To prosper in the 21st century, retailers will need to know how to manage change and information technology, says a new report by Management Horizons, a business consulting and research company. An article on the report in Women’s Wear Daily outlined the following points:

  • In the next five years, retailing will become an information-driven business, and retailers’ major assets will be customer information rather than real estate or inventory.

  • Retailers will focus on their core customers, identifying and rewarding high-spending clients and eliminating those who are too costly to serve. While this flies in the face of traditional retail wisdom, it will become a competitive necessity.

  • Mass-merchandised apparel specialty chains, which have hundreds of outlets nationwide delivering the same assortment of goods, will give way to the reincarnation of true specialty stores. These specialty retailers will move into neighborhood locations and micro-merchandise to suit their customers.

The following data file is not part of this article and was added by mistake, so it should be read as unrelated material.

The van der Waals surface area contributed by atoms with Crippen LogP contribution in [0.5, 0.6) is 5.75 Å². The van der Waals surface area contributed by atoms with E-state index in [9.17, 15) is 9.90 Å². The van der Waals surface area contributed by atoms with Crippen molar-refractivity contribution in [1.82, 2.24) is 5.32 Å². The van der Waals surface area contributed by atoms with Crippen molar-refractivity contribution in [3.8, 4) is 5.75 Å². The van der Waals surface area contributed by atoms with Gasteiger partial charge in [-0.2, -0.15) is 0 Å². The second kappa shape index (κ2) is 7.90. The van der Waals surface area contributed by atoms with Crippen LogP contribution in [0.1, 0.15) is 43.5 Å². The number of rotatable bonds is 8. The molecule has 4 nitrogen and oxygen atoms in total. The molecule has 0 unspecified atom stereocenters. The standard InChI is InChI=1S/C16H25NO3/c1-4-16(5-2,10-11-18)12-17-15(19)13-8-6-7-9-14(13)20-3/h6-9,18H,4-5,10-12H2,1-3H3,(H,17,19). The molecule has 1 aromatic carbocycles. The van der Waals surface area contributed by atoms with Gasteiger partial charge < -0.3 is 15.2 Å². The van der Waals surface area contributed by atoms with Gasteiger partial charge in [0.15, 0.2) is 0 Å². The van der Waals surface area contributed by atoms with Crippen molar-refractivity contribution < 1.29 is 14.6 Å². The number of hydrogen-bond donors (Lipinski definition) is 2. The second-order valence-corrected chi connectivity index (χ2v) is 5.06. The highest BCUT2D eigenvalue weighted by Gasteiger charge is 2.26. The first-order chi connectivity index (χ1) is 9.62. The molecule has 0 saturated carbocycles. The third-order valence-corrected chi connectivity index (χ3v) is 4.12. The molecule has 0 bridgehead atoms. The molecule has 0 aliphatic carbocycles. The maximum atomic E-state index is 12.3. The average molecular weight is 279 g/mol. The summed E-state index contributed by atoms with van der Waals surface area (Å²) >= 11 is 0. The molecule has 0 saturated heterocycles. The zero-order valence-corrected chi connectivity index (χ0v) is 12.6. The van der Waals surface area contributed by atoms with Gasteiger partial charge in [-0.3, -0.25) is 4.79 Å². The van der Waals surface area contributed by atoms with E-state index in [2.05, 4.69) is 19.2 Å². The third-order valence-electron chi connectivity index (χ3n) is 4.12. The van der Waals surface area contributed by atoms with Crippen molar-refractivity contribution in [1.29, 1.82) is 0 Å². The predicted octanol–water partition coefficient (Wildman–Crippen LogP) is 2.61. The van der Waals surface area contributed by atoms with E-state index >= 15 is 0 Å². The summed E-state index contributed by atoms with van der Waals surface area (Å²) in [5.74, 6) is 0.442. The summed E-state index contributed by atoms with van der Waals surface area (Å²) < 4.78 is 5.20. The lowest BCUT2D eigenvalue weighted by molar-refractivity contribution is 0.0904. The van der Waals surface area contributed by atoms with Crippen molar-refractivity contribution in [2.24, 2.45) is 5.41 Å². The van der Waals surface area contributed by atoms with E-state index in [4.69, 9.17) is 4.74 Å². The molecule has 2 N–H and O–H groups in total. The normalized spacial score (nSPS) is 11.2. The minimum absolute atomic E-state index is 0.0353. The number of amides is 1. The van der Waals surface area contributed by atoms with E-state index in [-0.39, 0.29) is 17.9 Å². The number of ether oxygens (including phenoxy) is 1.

• Traditional regional malls will suffer as specialty stores and department stores consolidate and/or go bankrupt. Anchor locations may be filled by nontraditional category-killers such as Toys R Us and Home Depot.

  • Electronic retailing will show accelerated growth and acceptance. The Internet will expand from a marketing tool to a viable commercial transaction system. Electronic retailing will take a growing share of general merchandise, apparel and furniture retailing, with much of the gain coming at the expense of traditional catalog retailing.

  • The momentum toward global retailing will continue, especially in the wake of trade pacts such as NAFTA and the General Agreement on Tariffs and Trade. As free trade expands and eliminates tariffs, expect to see more retailers moving overseas and an expansion in price-competitive global sourcing.